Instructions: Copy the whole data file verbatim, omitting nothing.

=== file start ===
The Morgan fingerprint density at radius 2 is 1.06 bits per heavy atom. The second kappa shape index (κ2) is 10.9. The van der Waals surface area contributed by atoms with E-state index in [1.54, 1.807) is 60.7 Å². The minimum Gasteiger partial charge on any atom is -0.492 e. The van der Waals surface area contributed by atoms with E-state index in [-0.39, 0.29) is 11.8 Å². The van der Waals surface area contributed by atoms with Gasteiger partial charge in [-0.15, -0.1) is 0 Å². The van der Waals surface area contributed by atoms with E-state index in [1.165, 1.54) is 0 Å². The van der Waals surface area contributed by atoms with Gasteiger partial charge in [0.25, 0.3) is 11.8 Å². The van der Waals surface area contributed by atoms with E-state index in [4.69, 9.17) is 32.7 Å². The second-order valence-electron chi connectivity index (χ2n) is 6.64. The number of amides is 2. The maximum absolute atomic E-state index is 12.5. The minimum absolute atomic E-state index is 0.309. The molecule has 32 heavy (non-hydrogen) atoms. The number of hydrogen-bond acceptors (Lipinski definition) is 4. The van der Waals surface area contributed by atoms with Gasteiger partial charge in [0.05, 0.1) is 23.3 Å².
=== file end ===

The Morgan fingerprint density at radius 2 is 1.06 bits per heavy atom. The second kappa shape index (κ2) is 10.9. The van der Waals surface area contributed by atoms with E-state index in [1.54, 1.807) is 60.7 Å². The minimum Gasteiger partial charge on any atom is -0.492 e. The van der Waals surface area contributed by atoms with E-state index in [-0.39, 0.29) is 11.8 Å². The van der Waals surface area contributed by atoms with Gasteiger partial charge in [-0.15, -0.1) is 0 Å². The van der Waals surface area contributed by atoms with E-state index in [1.165, 1.54) is 0 Å². The van der Waals surface area contributed by atoms with Gasteiger partial charge in [0.25, 0.3) is 11.8 Å². The van der Waals surface area contributed by atoms with E-state index in [4.69, 9.17) is 32.7 Å². The second-order valence-electron chi connectivity index (χ2n) is 6.64. The number of amides is 2. The maximum absolute atomic E-state index is 12.5. The minimum absolute atomic E-state index is 0.309. The molecule has 32 heavy (non-hydrogen) atoms. The number of hydrogen-bond acceptors (Lipinski definition) is 4. The van der Waals surface area contributed by atoms with Gasteiger partial charge in [0.05, 0.1) is 23.3 Å².